Digital technology the key to pharma supply chain efficiency gains

Players in the pharmaceutical value chain will need to fully harness cutting-edge digital technologies such as artificial intelligence (AI) and cyber-security solutions to make greater efficiency gains in the face of mounting development costs, according to Bonnie Bain, Global Head of Healthcare Operations & Strategy, GlobalData.

Speaking at CPhI Worldwide in Frankfurt, Bain said biopharma R&D returns are in decline, with the average cost to market for a new product increasing to around $2 billion in 2018 and peak year sales slipping to $410 million.

And an increase in clinical trial cycle times to an average of nearly seven years is heaping further pressure on developers’ margins, Bain said.

“These changes are impacting the entire pharma value chain all the way from target identification to end users; there has been a surge in interest to see how investing in new technologies can help with getting greater efficiency gains,” she told delegates.

She said the use of AI – which aims to tackle complex problems in ways similar to human logic and reasoning – in healthcare is growing rapidly, due to the huge amounts of data that can be mined from patient records to design treatment plans, develop drugs and improve clinical trial outcomes. She highlighted Merck’s partnership with Atomwise to develop an AI platform for small molecule discovery, which identified two medications to reduce Ebola effectivity in just one day.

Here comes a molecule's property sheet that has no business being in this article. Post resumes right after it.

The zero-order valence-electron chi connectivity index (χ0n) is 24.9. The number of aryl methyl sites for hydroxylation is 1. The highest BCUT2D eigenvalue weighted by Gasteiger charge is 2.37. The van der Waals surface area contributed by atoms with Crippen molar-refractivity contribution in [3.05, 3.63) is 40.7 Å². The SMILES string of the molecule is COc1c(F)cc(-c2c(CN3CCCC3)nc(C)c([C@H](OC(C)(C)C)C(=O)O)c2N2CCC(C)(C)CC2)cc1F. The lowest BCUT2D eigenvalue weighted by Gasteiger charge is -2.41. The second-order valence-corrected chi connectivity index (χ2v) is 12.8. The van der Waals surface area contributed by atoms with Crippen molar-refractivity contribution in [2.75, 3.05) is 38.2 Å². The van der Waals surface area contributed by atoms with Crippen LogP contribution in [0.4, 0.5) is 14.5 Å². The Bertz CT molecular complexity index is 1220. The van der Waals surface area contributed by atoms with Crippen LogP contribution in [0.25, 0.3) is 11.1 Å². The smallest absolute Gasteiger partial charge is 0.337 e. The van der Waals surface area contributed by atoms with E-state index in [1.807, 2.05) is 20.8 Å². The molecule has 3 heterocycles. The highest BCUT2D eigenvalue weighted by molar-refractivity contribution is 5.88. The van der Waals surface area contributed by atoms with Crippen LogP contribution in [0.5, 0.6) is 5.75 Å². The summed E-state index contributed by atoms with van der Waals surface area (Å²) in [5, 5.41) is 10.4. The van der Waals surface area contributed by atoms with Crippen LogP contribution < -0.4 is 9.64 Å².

“If this study had been done using traditional methods, it could have taken years,” Bain said. Addressing the issue of cyber-security, Bain said with the emergence of the internet of healthcare things, “our industry is extremely vulnerable to data breech and sabotage. ”Network connected devices such as pacemakers and insulin pumps are especially at high risk for data breeches along with hospital systems and patient records, she added.

Bain said that while plenty of guidance for medical device data security existed, there is still very little regulation.Citing the well-documented cyber-attack in 2017 which hacked Merck’s systems, Bain said the event cost the pharma firm $260 million in sales that year and an additional $150 million the following year.“On top of those sales costs, Merck also had to deal with remediation-related expenses of $285 million,” bringing the total cost to nearly $700 million which was softened by just $45 million in insurance claim payments, she said.